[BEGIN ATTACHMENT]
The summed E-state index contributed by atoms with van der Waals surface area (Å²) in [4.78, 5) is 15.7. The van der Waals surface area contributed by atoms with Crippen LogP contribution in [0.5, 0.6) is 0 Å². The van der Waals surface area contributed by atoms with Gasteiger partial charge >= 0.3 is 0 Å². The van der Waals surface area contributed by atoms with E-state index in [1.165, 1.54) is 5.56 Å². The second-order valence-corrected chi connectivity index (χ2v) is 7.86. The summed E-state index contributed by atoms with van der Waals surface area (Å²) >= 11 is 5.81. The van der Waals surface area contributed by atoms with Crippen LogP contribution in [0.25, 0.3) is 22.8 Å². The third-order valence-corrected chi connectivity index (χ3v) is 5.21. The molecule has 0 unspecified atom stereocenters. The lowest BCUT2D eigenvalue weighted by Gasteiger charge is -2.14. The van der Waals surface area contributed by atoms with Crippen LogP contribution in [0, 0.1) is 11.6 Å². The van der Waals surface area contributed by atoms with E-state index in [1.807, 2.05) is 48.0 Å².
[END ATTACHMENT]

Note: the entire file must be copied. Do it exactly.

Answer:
The summed E-state index contributed by atoms with van der Waals surface area (Å²) in [4.78, 5) is 15.7. The van der Waals surface area contributed by atoms with Crippen LogP contribution in [0.5, 0.6) is 0 Å². The van der Waals surface area contributed by atoms with Gasteiger partial charge >= 0.3 is 0 Å². The van der Waals surface area contributed by atoms with E-state index in [1.165, 1.54) is 5.56 Å². The second-order valence-corrected chi connectivity index (χ2v) is 7.86. The summed E-state index contributed by atoms with van der Waals surface area (Å²) >= 11 is 5.81. The van der Waals surface area contributed by atoms with Crippen LogP contribution in [0.25, 0.3) is 22.8 Å². The third-order valence-corrected chi connectivity index (χ3v) is 5.21. The molecule has 0 unspecified atom stereocenters. The lowest BCUT2D eigenvalue weighted by Gasteiger charge is -2.14. The van der Waals surface area contributed by atoms with Crippen LogP contribution in [0, 0.1) is 11.6 Å². The van der Waals surface area contributed by atoms with E-state index in [1.807, 2.05) is 48.0 Å².